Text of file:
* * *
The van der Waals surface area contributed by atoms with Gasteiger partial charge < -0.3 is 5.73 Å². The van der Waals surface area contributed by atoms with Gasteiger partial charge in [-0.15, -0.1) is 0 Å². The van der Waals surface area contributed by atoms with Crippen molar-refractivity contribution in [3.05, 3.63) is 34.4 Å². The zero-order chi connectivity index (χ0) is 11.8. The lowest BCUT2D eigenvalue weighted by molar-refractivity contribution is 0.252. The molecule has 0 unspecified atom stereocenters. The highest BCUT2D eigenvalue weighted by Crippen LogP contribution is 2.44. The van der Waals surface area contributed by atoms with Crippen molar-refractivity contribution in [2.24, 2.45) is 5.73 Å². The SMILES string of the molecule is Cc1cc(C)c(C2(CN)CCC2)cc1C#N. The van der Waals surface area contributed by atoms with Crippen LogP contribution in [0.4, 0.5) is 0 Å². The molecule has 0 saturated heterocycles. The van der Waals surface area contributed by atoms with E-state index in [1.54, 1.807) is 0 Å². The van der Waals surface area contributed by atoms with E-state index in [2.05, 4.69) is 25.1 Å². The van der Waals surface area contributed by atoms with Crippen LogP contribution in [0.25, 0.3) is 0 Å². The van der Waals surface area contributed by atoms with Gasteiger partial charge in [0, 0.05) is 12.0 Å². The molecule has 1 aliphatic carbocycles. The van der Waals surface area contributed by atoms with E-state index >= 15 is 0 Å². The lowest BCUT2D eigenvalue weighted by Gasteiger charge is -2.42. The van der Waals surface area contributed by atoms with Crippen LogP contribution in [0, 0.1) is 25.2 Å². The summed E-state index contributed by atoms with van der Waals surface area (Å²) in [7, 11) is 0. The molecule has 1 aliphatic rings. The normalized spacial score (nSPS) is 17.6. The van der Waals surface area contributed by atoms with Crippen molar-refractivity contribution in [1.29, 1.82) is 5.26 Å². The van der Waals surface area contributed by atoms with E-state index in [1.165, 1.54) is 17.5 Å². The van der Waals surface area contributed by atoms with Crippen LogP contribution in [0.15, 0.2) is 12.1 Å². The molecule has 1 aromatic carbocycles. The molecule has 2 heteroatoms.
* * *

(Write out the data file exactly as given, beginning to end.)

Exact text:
The van der Waals surface area contributed by atoms with Gasteiger partial charge < -0.3 is 5.73 Å². The van der Waals surface area contributed by atoms with Gasteiger partial charge in [-0.15, -0.1) is 0 Å². The van der Waals surface area contributed by atoms with Crippen molar-refractivity contribution in [3.05, 3.63) is 34.4 Å². The zero-order chi connectivity index (χ0) is 11.8. The lowest BCUT2D eigenvalue weighted by molar-refractivity contribution is 0.252. The molecule has 0 unspecified atom stereocenters. The highest BCUT2D eigenvalue weighted by Crippen LogP contribution is 2.44. The van der Waals surface area contributed by atoms with Crippen molar-refractivity contribution in [2.24, 2.45) is 5.73 Å². The SMILES string of the molecule is Cc1cc(C)c(C2(CN)CCC2)cc1C#N. The van der Waals surface area contributed by atoms with Crippen LogP contribution in [0.4, 0.5) is 0 Å². The molecule has 0 saturated heterocycles. The van der Waals surface area contributed by atoms with E-state index in [1.54, 1.807) is 0 Å². The van der Waals surface area contributed by atoms with E-state index in [2.05, 4.69) is 25.1 Å². The van der Waals surface area contributed by atoms with Crippen LogP contribution in [0.25, 0.3) is 0 Å². The van der Waals surface area contributed by atoms with Gasteiger partial charge in [0, 0.05) is 12.0 Å². The molecule has 1 aliphatic carbocycles. The van der Waals surface area contributed by atoms with E-state index >= 15 is 0 Å². The lowest BCUT2D eigenvalue weighted by Gasteiger charge is -2.42. The van der Waals surface area contributed by atoms with Crippen LogP contribution in [0, 0.1) is 25.2 Å². The summed E-state index contributed by atoms with van der Waals surface area (Å²) in [7, 11) is 0. The molecule has 1 aliphatic rings. The normalized spacial score (nSPS) is 17.6. The van der Waals surface area contributed by atoms with Crippen molar-refractivity contribution in [1.29, 1.82) is 5.26 Å². The van der Waals surface area contributed by atoms with E-state index in [1.165, 1.54) is 17.5 Å². The van der Waals surface area contributed by atoms with Crippen LogP contribution in [0.15, 0.2) is 12.1 Å². The molecule has 1 aromatic carbocycles. The molecule has 2 heteroatoms.